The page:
Sault Ste. Marie Man Declared Long-Term Offender for Violent Attack on Mother of Four

Brantford, Ontario – A man originally from Sault Ste. Marie, now with ten assaults on women, has been declared a long-term offender during his recent sentencing in a Toronto court. Brendan Bananish, 37, stabbed the mother of four of his children multiple times in a Toronto motel room in 2020, leaving her to bleed out.

It took the woman 12 hours to reach a hallway where she was discovered and taken to the hospital. She endured a 21-day hospital stay with multiple injuries, including 11 knife wounds, two spinal fractures, and a chest blood vessel injury. Justice Andrew Pinto emphasized the escalating violence and brutality of Bananish’s actions in 2019 and 2020.

Born in Sault Ste. Marie, Bananish relocated to Brantford as a teenager and developed a troublesome history of assault charges and order breaches. In 2019, police found an illegally altered semi-automatic rifle in his possession after a violent altercation with his partner. Justice Colette Good sentenced him to 15 months for the firearm, noting his threat to harm police.

Released from custody in October 2020, Bananish ignored orders to stay away from his victim and moved in with her in Sault Ste. Marie. A tragic incident unfolded in a Toronto hotel room where he believed the woman had harmed his children, leading to a violent stabbing. Despite injuring her, Bananish callously left her bleeding and was later apprehended in Brantford.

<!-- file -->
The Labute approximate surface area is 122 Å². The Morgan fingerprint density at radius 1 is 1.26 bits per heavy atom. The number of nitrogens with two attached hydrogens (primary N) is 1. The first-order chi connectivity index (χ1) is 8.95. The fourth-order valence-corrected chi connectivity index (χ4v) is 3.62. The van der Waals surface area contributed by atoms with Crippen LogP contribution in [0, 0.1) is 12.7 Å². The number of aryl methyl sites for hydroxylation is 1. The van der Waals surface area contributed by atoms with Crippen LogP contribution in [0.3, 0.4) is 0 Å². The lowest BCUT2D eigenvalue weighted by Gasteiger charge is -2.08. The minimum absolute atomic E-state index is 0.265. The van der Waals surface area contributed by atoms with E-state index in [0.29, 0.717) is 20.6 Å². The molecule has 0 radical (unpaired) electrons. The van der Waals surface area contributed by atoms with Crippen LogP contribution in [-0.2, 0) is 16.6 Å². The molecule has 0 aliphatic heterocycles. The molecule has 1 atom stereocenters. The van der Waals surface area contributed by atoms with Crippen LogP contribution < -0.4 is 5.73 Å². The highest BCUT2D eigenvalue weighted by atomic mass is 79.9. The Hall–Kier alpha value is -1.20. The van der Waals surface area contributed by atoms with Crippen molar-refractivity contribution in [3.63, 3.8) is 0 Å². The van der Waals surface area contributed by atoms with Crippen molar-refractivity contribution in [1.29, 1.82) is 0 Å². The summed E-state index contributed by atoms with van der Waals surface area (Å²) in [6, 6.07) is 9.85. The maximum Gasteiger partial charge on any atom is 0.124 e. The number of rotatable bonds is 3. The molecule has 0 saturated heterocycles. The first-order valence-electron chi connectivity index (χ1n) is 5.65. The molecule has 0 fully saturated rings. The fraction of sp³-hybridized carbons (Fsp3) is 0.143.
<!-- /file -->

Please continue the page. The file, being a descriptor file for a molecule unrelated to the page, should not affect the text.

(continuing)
Various assessments revealed potential mental health conditions, including schizophrenia and delusional disorder, in Bananish. With a history of criminal convictions and assaults on intimate partners, the Crown prosecutor urged for a long-term offender designation, resulting in a seven-year, three-month sentence with extended supervision.

The judge’s decision ensures that Bananish will spend an additional 24 months in federal prison after having served 63 months in custody. The long-term offender label will remain for eight years, reflecting the severity of his actions and the need for ongoing supervision to protect the community.